Missouri “decriminalization” bill awaiting governor’s signature


A bill decriminalizing up to ten grams of cannabis has been sent to Missouri Gov. Jay Nixon for signing. The measure would make the maximum possession of the small amount a fine, instead of up to a year in jail. There’s a catch though. Those caught and charged with pot possession in the past – any amount – are still facing possible jail time.
Read on for more.

From the bill’s language:

The offense of possession of more than ten grams but less than 36 grams of marijuana or any synthetic cannabinoid is a class A misdemeanor.
The offense of possession of not more than 10 grams of marijuana or any synthetic cannabinoid is a class D misdemeanor. If the defendant has previously been found guilty of any offense to the laws related to controlled substances of this state, or of the United States, or any state, territory, or district, the offense is a class A misdemeanor.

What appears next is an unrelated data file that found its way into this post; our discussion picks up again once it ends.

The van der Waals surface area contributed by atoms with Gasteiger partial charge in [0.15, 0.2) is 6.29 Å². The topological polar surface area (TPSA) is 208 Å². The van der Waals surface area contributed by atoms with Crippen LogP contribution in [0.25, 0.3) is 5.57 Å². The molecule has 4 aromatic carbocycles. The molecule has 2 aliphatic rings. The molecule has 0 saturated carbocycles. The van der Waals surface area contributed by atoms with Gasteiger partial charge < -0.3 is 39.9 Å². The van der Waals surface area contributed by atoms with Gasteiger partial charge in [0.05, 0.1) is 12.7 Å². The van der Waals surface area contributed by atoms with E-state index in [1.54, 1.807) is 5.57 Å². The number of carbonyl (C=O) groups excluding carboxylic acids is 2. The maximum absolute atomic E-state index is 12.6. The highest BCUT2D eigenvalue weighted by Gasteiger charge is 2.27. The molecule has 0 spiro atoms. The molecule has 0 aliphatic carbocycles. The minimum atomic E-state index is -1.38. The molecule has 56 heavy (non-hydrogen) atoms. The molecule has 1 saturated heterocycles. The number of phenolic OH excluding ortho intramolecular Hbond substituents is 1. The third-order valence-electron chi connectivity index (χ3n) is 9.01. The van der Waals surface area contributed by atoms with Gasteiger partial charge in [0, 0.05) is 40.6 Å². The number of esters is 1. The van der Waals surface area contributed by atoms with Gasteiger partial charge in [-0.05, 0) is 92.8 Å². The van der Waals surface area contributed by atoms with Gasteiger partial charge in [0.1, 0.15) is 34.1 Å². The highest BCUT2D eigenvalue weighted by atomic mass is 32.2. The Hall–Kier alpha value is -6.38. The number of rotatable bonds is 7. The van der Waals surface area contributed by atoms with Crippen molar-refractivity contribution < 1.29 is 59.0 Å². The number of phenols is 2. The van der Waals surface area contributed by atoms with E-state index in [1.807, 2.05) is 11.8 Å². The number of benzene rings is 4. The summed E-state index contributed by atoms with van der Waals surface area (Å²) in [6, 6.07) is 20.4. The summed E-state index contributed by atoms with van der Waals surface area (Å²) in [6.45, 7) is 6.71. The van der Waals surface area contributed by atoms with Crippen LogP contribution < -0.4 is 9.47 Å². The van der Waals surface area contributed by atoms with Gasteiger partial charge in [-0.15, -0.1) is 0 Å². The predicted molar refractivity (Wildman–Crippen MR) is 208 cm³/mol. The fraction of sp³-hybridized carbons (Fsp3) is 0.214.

Yes, that means if you’ve ever been busted for marijuana or any controlled substance not just in Missouri, but anywhere in the U.S., you would still face a class A misdemeanor and up to a year in jail for a little under a half-ounce of herb.
Missouri attorney Dan Viets, who helped draft the bill, tells our sister paper, The Riverfront Times, that the bill shouldn’t even be called “decriminalization”.
“Nobody should call this decriminalization,” attorney Dan Viets, who served on the Missouri Bar Committee that drafted the bill, tells Daily RFT. “Decriminalization means no arrest and no criminal record, but if cops choose to book you, they still can. It’s a small step, but it’s a step in the right direction.”
That direction also includes removing mandatory denial of probation and parole for third-time drug felony “criminals”. That hopefully would prevent anyone else from doing prison for life for pot like Jeff Mizanskey, the only man serving life without parole for pot in the state.
The new laws go into effect in 2017. Until then, marijuana possession for an ounce or less is punishable by up to a year in jail.